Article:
Econintersect: Income inequality is rising faster in China than it is in the U.S. and the Middle Kingdom has easily surpassed America in that regard. The U.S. has a GINI coefficient 0f 0.467 for the years 2006-2010, according the the U.S. Census Bureau, and China reached 0.61 in 2010, according to a report from a Chinese University. The CIA World Fact Book indicates a smaller number (see below) but still larger than for the U.S. In 1990 China was about 0.35 and the U.S near 0.40; in 2000 China was around 0.43 and the U.S. 0.44. The GINI coefficient varies from 0 to 1 income equality improving as the number gets smaller.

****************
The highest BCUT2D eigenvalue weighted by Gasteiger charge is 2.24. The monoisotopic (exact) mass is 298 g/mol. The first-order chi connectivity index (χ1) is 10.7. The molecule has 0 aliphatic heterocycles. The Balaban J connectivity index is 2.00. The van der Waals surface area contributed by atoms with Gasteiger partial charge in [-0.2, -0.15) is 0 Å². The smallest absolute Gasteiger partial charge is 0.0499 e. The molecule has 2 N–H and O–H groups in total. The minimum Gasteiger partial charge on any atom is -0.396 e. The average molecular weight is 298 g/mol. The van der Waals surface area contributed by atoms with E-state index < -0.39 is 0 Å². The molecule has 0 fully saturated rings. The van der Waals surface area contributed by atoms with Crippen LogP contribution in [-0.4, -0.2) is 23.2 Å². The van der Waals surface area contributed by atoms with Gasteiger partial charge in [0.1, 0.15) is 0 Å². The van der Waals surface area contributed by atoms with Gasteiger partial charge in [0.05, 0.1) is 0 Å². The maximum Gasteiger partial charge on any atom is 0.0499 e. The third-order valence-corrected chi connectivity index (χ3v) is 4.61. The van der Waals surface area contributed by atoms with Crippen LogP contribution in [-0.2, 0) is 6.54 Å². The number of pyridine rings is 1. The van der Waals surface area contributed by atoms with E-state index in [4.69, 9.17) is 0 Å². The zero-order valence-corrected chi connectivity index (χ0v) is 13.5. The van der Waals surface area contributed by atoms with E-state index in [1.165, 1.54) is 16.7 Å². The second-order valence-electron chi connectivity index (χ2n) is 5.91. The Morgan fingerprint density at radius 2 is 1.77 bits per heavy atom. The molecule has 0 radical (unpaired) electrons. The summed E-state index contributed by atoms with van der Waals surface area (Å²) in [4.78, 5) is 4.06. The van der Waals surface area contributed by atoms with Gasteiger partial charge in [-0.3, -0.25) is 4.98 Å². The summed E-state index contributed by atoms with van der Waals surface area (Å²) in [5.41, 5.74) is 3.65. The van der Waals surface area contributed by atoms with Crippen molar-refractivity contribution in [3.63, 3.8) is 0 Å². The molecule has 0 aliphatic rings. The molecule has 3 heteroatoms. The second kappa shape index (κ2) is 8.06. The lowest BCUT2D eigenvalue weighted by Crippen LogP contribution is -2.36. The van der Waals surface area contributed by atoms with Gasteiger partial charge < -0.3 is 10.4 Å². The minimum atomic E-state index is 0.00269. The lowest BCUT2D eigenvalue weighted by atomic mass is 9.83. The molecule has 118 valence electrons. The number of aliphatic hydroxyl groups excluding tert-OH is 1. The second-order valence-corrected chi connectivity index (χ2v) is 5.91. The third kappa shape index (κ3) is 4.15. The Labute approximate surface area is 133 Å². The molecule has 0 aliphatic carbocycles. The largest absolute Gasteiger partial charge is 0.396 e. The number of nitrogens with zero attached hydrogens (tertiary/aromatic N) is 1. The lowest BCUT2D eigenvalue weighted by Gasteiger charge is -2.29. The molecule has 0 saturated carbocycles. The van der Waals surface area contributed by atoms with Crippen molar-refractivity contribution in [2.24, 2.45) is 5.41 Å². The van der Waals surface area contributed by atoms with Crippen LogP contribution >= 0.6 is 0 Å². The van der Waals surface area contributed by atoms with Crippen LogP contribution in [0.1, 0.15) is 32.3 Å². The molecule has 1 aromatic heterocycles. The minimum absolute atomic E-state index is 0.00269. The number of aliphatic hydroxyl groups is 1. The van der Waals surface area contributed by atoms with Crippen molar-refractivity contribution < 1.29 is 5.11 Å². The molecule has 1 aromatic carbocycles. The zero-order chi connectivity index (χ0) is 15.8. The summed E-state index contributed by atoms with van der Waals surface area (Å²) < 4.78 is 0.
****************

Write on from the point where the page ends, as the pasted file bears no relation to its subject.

Over the past 2-3 decades Mexico has experienced improving income distribution. The GINI coefficient come down from averaging above 51 in the 1990s to 0.483 in 2008, according to the World Bank. However, another source, the CIA World Fact Book reports GINI still above 50 for Mexico in 2008 so there is some uncertainty about just how fast Mexico GINI is improving. The same source also reports GINI for China in 2009 at 0.48. Numbers from all sources for the U.S. are in close agreement.
The following graph from Wikipedia gives historical perspective since World War II.
Click on graph for larger image.
- Household Income Inequality Within U.S. Counties: 2006–2010 (U.S. Census Bureau, February 2012)
- China’s Gini Index at 0.61, University Report Says (Shen Hu, Caixin Online, 10 December 2012)
- GINI Index (The World Bank)
- Distribution of Family Income (Central Intelligence Agency, World Fact Book)
Hat tip to Sanjeev Kulkarni.